Evan Martin (evan) wrote in evan_tech,
Evan Martin

latency and predictive interfaces

It's well known that computers are generally "fast enough", at least in terms of throughput, but what I care about more as a user is latency. Latency is hard to eliminate: if clicking a button really does require a bunch of computation (like sorting a list), then you can optimize the algorithm to a certain point and then you're stuck.

Two thoughts on the subject:
  1. Does anybody measure interface latency on native apps? For Ajax apps people put a lot of effort into measuring latency, because it's typically much higher there. But native app latency matters too, and it feels like it's been increasing. See Glen's notes on trying to switch to OS X -- as I commented there, it would seem to me there's probably a window of time where your brain interprets "key press here + visual change there = CAUSALITY" at a very low-level way.
  2. How could you bring latency even lower? Start the computation before the user clicks! If you precompute the result of the most likely actions, then invoking that action can happen nearly instantaneously. This really depends on how much IO is involved, of course, and maybe most latent actions involve IO. But when I'm grumpy about latency, it's for stuff where the IO overhead isn't significant: like running "ls" in a directory right after I "cd" into it, or clicking "compose new mail" in an email client.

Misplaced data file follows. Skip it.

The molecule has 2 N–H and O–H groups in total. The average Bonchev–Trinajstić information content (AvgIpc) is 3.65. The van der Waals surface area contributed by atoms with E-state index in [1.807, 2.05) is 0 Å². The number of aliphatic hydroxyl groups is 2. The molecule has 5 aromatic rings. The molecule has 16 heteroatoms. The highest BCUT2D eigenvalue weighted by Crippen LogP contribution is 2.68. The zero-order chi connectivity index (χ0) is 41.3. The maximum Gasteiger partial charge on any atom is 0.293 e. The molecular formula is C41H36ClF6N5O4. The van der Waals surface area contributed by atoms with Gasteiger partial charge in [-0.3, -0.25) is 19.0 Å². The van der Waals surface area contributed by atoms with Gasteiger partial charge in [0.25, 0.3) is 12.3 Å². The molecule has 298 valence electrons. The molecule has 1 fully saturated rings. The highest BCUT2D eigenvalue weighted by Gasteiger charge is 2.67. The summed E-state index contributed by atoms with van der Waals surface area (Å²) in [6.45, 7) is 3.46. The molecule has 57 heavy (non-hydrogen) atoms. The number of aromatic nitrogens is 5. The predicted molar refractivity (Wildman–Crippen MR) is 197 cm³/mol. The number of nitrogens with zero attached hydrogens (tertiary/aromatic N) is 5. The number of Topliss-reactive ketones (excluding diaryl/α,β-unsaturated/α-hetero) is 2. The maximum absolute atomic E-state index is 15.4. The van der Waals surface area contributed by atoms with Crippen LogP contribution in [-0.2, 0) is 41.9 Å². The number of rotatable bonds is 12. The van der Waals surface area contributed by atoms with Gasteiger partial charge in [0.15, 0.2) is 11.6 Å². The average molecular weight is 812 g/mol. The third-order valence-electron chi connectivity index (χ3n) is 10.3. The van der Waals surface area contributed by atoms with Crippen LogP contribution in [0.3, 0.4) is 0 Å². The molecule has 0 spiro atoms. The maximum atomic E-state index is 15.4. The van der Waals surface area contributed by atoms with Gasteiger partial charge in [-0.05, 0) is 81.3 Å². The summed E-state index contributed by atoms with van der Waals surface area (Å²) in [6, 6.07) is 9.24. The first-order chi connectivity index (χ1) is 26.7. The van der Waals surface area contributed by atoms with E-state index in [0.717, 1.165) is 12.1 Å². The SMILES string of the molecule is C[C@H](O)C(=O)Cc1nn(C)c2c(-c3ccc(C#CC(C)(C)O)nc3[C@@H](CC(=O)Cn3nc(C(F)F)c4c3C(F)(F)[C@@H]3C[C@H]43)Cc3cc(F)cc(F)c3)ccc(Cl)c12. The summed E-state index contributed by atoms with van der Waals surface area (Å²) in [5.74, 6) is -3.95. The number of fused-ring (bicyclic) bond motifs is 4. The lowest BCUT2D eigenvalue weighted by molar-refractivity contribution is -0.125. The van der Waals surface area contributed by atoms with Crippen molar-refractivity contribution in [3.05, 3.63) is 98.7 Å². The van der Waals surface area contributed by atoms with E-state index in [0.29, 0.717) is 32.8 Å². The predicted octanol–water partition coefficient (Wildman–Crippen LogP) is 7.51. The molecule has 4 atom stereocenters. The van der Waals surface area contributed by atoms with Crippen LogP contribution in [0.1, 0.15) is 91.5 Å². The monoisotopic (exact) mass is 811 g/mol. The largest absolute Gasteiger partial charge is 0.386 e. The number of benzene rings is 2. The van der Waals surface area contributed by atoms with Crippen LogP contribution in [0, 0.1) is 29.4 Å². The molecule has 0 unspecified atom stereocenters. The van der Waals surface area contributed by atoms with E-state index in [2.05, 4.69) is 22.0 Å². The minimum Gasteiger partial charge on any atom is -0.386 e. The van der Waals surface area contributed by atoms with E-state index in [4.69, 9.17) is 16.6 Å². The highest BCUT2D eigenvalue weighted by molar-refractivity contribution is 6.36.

• blog moved

    As described elsewhere, I've quit LiveJournal. If you're interested in my continuing posts, you should look at one of these (each contains feed…

  • dremel

    They published a paper on Dremel, my favorite previously-unpublished tool from the Google toolchest. Greg Linden discusses it: "[...] it is capable…

  • treemaps

    I finally wrote up my recent adventures in treemapping, complete with nifty clickable visualizations.

  • Post a new comment


    default userpic
    When you submit the form an invisible reCAPTCHA check will be performed.
    You must follow the Privacy Policy and Google Terms of use.